Singaporebrides | Weddings 101

November 2015

The Chinese Wedding Tea Ceremony Guide

The Chinese tea ceremony (敬茶) is a tradition that every Chinese couple must go through when they wed. Find out the significance of this long-standing tradition and what you need for your own wedding tea ceremony.

A quintessential tradition for every Chinese wedding, the Chinese tea ceremony is an age-old tradition that represents the formal introduction of the couple to their respective families and demonstrates respect to their families for all the years of love and care.

When and Where is the Tea Ceremony Held?

A Rustic-Retro Garden Destination Wedding by TY Lim & Kitoki from Mocco Photography

The Chinese tea ceremony is usually held on the same day as the wedding at the couples’ respective homes. Tea ceremony for the groom’s relatives is usually done in the morning after the groom has fetched the bride home to his place, while tea ceremony for the bride’s side is held in the afternoon, after she returns home from the groom’s place.

Some couples may choose to have the tea ceremony for both families before dinner reception commences at the hotel. In cases like this, the groom’s family will be served tea before the bride’s in a private room. This option may be good for couples whose relatives may not be able to make it early in the morning.

Tea Ceremony Necessities

The Greatest Adventure of John and Sher by Jonathan Ong // Visual Storytelling

Two sets of wedding tea sets and sweet tea with or without herbs are staples in every Chinese tea ceremony. Tea will be served to the groom’s family and relatives using the tea set in the bride’s dowry (嫁妆), given to her by her parents during the Guo Da Li (过大礼) ceremony, while her mother’s own wedding tea set will be used for the ceremony for her side. The tea set included in the bride’s dowry is a keepsake from her parents and will someday be used for the same tradition in her daughter’s wedding.

Sweet tea is usually used during tea ceremonies because it symbolises happiness in the newlywed’s marriage and fosters good relations between them and their in-laws. Herbs like lotus seeds and red dates may be added to the tea because the Chinese pronunciation is synonymous to blessing the couple with plentiful of offsprings.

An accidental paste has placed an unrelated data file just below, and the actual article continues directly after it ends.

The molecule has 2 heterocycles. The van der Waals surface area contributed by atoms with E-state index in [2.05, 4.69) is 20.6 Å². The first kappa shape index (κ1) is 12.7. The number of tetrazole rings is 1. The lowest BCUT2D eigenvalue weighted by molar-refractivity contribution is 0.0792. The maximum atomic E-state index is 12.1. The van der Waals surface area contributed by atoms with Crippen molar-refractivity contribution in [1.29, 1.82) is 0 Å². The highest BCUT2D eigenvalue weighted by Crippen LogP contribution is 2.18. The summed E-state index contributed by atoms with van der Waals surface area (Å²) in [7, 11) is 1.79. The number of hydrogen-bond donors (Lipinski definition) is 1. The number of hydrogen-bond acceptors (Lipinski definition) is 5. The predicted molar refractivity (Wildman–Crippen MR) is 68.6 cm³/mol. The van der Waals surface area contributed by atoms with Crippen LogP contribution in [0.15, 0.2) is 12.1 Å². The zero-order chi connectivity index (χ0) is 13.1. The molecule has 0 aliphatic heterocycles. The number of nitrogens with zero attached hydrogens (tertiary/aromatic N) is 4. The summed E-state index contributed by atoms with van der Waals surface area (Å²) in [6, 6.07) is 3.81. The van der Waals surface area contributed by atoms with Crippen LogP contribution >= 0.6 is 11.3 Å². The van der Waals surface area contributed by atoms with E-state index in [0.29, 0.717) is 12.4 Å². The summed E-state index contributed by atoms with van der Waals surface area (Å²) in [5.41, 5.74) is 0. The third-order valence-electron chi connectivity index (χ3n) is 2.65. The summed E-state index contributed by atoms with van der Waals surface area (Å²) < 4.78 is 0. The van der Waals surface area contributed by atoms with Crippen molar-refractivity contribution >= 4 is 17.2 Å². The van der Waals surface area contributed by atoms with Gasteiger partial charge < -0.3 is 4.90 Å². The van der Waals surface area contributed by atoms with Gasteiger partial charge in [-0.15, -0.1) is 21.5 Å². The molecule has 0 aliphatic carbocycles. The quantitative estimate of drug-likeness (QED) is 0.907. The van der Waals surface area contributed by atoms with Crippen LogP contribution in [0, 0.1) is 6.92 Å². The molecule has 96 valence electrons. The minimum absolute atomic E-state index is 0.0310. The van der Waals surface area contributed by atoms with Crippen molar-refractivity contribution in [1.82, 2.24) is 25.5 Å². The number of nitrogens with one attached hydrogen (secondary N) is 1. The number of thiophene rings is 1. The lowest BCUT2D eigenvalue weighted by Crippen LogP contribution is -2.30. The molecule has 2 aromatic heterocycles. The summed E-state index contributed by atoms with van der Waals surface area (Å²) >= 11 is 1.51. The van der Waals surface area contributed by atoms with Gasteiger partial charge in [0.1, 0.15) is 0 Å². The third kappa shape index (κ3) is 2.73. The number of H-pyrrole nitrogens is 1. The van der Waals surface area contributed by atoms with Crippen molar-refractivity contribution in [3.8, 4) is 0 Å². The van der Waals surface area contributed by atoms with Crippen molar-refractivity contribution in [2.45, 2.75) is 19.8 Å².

The groom’s sister, the bride’s bridal party or a female relative will assist in the pouring and serving of the tea on the tray, and rinsing the used cups in a basin of warm water before serving the next relative.

The Tea Ceremony

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The couple is typically required to serve tea to the elders in their family and is served tea by their younger siblings. Tea should be served to their relatives in order of sequence, starting from their grandparents and ending with their younger siblings, as a sign of respect for their place in the family. However, some families may require the couple to serve tea to their parents before their grandparents.

Traditionally, the couple serves tea to their elders while kneeling in front of them. But some families only require them to kneel before their grandparents and parents, and simply bow before their relatives during the ceremony.

Here’s the order you should serve tea to your relatives:

  • Grandparents
  • Parents
  • Uncles/Aunties (in order of seniority)
  • Elder Siblings
  • Elder Cousins (if present)
  • Younger Siblings
  • Nieces and Nephews (if present)

Other than serving their relatives tea in order of their seniority, the couple should also bear in mind to serve tea to their paternal relatives before their maternal ones. During the tea ceremony, the groom should be on the right with the bride on the left side. Female relatives should seat themselves across from the groom while male relatives are seated in front of the bride.

Gifts, in the form of red packets or jewellery, will be presented to the couple during the ceremony. These gifts are either placed on the tea tray to be kept by the maid of honor or best man, or worn by the couple in the case of jewellery.

Learn more about other essential Chinese wedding traditions and how to prepare for them, including where you can shop for your Guo Da Li (过大礼) items and Xi Bing (喜饼).

Credits: Feature Image from To Love and To Cherish by Multifolds Photography.